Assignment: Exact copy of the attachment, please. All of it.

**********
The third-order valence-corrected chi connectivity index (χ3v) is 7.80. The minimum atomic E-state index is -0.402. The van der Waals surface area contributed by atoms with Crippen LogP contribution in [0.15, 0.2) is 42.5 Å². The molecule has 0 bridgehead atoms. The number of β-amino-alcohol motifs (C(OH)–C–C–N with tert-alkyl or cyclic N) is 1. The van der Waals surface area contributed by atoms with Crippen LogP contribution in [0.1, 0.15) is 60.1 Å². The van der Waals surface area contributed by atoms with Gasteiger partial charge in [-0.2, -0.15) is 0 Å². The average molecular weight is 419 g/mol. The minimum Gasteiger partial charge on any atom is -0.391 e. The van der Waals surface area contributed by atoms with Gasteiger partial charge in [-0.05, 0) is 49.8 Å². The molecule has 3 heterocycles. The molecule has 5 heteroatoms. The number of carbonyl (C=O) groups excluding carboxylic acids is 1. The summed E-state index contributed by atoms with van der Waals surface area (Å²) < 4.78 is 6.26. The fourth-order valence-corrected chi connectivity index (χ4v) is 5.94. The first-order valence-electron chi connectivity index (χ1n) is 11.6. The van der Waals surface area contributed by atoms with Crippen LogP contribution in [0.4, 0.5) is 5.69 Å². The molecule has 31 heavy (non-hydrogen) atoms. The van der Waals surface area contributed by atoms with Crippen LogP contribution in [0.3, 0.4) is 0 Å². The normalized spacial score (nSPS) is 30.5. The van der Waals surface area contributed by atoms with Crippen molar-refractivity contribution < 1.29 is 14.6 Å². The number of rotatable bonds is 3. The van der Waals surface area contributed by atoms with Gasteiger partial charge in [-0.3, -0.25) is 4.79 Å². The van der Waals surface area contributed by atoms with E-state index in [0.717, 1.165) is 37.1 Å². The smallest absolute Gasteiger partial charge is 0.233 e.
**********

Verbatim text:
The third-order valence-corrected chi connectivity index (χ3v) is 7.80. The minimum atomic E-state index is -0.402. The van der Waals surface area contributed by atoms with Crippen LogP contribution in [0.15, 0.2) is 42.5 Å². The molecule has 0 bridgehead atoms. The number of β-amino-alcohol motifs (C(OH)–C–C–N with tert-alkyl or cyclic N) is 1. The van der Waals surface area contributed by atoms with Crippen LogP contribution in [0.1, 0.15) is 60.1 Å². The van der Waals surface area contributed by atoms with Gasteiger partial charge in [-0.2, -0.15) is 0 Å². The average molecular weight is 419 g/mol. The minimum Gasteiger partial charge on any atom is -0.391 e. The van der Waals surface area contributed by atoms with Gasteiger partial charge in [-0.05, 0) is 49.8 Å². The molecule has 3 heterocycles. The molecule has 5 heteroatoms. The number of carbonyl (C=O) groups excluding carboxylic acids is 1. The summed E-state index contributed by atoms with van der Waals surface area (Å²) < 4.78 is 6.26. The fourth-order valence-corrected chi connectivity index (χ4v) is 5.94. The first-order valence-electron chi connectivity index (χ1n) is 11.6. The van der Waals surface area contributed by atoms with Crippen LogP contribution in [0.4, 0.5) is 5.69 Å². The molecule has 31 heavy (non-hydrogen) atoms. The van der Waals surface area contributed by atoms with Crippen LogP contribution in [0.3, 0.4) is 0 Å². The normalized spacial score (nSPS) is 30.5. The van der Waals surface area contributed by atoms with Crippen molar-refractivity contribution < 1.29 is 14.6 Å². The number of rotatable bonds is 3. The van der Waals surface area contributed by atoms with Gasteiger partial charge in [-0.3, -0.25) is 4.79 Å². The van der Waals surface area contributed by atoms with E-state index in [0.717, 1.165) is 37.1 Å². The smallest absolute Gasteiger partial charge is 0.233 e.